Going To the Dark Side with Jja Jang Myun

Because everything is better fried—even noodle sauce!

As a former ne’er-do-well, I used to find myself in sticky situations constantly. Nowadays, the only sticky sitch I want to be in is face-first in a big bowl of jja jang myun.

Thick as tar, black as pitch, jja jang myun—the Korean adaptation of a Chinese noodle dish from Shandong—literally translates to “fried sauce noodles.” The base for the sauce is chunjang, a black soybean paste. The standard jja jang traps within it minced pork or seafood as well as bits of onion or other veggies. Typically, a hand-pulled, broad wheat noodle takes the role of the starch.

Pouring the sauce over the noodles is not all that different from supervising a cement truck offloading its concrete mix onto a new sidewalk. The sauce behaves like some creature from the bog, sludgy and melanoid—the murkiest of condiments.

Once married to the noodles, the clinch of the sauce is practically permanent, like stepping into a plot of freshly set pavement. This is the joy of jja jang myun. The noodles become hearty and thick with savory and salty flavors, with even a bit of sweetness.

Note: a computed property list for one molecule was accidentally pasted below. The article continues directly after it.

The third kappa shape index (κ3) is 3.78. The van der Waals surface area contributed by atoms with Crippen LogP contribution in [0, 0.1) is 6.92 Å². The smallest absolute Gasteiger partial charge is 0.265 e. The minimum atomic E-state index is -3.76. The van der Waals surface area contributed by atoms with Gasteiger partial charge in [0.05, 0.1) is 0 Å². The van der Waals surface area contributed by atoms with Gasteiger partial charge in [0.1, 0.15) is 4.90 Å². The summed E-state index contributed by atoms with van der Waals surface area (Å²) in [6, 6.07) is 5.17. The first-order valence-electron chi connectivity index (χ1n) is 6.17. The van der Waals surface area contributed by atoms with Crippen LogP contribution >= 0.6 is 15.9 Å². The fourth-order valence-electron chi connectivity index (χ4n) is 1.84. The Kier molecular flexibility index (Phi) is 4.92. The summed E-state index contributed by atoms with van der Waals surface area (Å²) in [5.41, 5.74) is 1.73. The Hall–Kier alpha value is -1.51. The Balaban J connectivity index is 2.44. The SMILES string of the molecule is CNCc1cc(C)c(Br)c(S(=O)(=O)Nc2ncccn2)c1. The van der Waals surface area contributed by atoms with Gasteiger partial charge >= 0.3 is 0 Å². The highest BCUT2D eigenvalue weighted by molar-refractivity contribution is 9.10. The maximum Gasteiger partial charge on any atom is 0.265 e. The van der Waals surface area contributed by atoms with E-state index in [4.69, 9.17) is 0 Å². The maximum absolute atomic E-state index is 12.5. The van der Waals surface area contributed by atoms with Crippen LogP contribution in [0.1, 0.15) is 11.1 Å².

My latest bowl of the Korean-style fried sauce noodles was from the Chinese-Korean restaurant Zhi Shing Zaung in Northridge. Here they offer a few variations on the classic dish. A traditional side of raw onion dolloped with uncooked jja jang is offered as a sort of amuse, and the sweet, day-glow yellow, pickled daikon known as danmuji is also thrown in as a freebie treat. Zhi Shing Zaung prepares a top-notch classic version of jja jang myun with minced pork, but I went with a meatier choice: the “pork fry black bean sauce with noodle.” Bits of cubed and fried pork belly, white onion, and fresh cucumber sticks are twirled and mixed until the light noodles and dark jja jang become entwined like an edible taijitu.

Zhi Shing Zaung
10201 Reseda Blvd., Ste 103
Northridge, CA 91325